Mechanisms of tissue uptake and retention in zotarolimus-coated balloon therapy.

1Harvard-MIT Division of Health Sciences and Technology & Charles Stark Draper Laboratory, Cambridge, MA.
Circulation (Impact Factor: 14.95). 04/2013; DOI: 10.1161/CIRCULATIONAHA.113.002051
Source: PubMed

ABSTRACT BACKGROUND: Drug-coated balloons are increasingly utilized for peripheral vascular disease and yet, mechanisms of tissue uptake and retention remain poorly characterized. Most systems to date have used Paclitaxel, touting its propensity to associate with various excipients that can optimize its transfer and retention. We examined Zotarolimus pharmacokinetics. METHODS AND RESULTS: Animal studies, bench-top experiments and computational modeling were integrated to quantify arterial distribution after Zotarolimus-coated balloon (ZCB) use. Drug diffusivity and binding parameters for use in computational modeling were estimated from kinetics of Zotarolimus uptake into excised porcine femoral artery specimens immersed in radiolabeled drug solutions. Like Paclitaxel, Zotarolimus exhibited high partitioning into the arterial wall. Exposure of intimal tissue to drug revealed differential distribution patterns, with Zotarolimus concentration decreasing with transmural depth as opposed to multiple peaks displayed by Paclitaxel. Drug release kinetics was measured by inflating ZCBs in whole blood. In vivo drug uptake in swine arteries increased with inflation time but not with balloon size. Simulations coupling transmural diffusion and reversible binding to tissue proteins predicted arterial distribution that correlated with in vivo uptake. Diffusion governed drug distribution soon after balloon expansion but binding determined drug retention. CONCLUSIONS: Large bolus of Zotarolimus releases during balloon inflation, some of which pervades the tissue and a fraction of the remaining drug adheres to the tissue-lumen interface. As a result, duration of delivery modulates tissue uptake where diffusion and reversible binding to tissue proteins determine drug transport and retention, respectively.

1 Bookmark
  • [Show abstract] [Hide abstract]
    ABSTRACT: Endovascular intervention has become a well-recognized treatment modality for peripheral artery disease; however, mid- and long-term outcomes have been plagued by limited durability. Plain balloon angioplasty and bare-metal stents have historically suffered from high restenosis rates leading to the need for frequent repeat revascularization procedures. The innovation of locally administered, drug-delivering balloons and stents has been a direct result of technological innovations directed toward prevention and treatment of this limitation. Over the last 5 years, numerous clinical trials investigating the use of drug-coated stents and drug-coated balloons indicate a significant improvement in endovascular treatment durability and outcomes. This review provides an up-to-date assessment of the current evidence for the use of drug-coated stents and drug-coated balloons in the treatment of femoropopliteal and infrapopliteal peripheral artery disease. Additionally, it provides an overview of the development of this technology, highlights landmark ongoing and completed clinical trials, examines evidence to support the use of drug-coated technologies in combination with other modalities, and examines promising new technological developments. Last, it summarizes the challenges and safety concerns that have delayed U.S. Food and Drug Administration approval of these devices.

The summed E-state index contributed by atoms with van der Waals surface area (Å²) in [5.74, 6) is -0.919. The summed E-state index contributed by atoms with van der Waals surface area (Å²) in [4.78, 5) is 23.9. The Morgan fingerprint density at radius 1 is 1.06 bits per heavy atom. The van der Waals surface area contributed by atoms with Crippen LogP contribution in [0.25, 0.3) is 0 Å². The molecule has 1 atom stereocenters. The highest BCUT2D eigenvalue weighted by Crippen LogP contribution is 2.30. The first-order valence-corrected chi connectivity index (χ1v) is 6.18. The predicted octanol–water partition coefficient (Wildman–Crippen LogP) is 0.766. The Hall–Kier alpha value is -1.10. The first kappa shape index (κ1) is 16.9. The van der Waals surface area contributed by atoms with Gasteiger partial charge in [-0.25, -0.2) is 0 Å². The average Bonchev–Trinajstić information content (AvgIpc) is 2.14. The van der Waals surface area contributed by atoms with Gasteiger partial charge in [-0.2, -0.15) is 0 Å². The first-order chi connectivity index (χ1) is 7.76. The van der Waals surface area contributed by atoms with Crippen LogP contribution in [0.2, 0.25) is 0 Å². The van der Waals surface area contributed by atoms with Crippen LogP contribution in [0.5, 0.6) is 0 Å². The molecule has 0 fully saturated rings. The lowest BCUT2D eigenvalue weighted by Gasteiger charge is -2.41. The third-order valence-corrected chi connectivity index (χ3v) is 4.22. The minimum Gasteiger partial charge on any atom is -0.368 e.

JACC Cardiovascular Interventions 08/2014; 7(8):827-839. · 7.44 Impact Factor
  • [Show abstract] [Hide abstract]
    ABSTRACT: Increasing interests have been raised towards the potential applications of biodegradable poly(lactic-co-glycolic acid) (PLGA) coatings for drug-eluting stents in order to improve the drug delivery and reduce adverse outcomes in stented arteries in patients. This article presents a mathematical model to describe the integrated processes of drug release in a stent with PLGA coating and subsequent drug delivery, distribution, and drug pharmacokinetics in the arterial wall. The model takes into account the PLGA degradation and erosion, anisotropic drug diffusion in the arterial wall, reversible drug binding, and drug internalization. After comparing simulation results for a biodegradable PLGA coating with a biodurable coating for stent-based drug delivery, the simulations further investigate drug internalization, interstitial fluid flow in the arterial wall, and stent embedment for their impact on drug release in the PLGA coating, arterial drug levels, and arterial drug distribution. It is shown that these three factors, while imposing little change in the drug release profiles, can greatly change the average drug concentrations in the arterial wall. In particular, each of the factors leads to significant and yet distinguished alterations in the arterial drug distribution that can potentially influence the treatment outcomes. The detailed integrated model provides insights into the design and evaluation of biodegradable PLGA-coated drug-eluting stents for improved intravascular drug delivery.
    Journal of Biomechanical Engineering 08/2014; · 1.75 Impact Factor
  • Circulation 12/2013; 128(24):e461. · 14.95 Impact Factor


Available from
May 29, 2014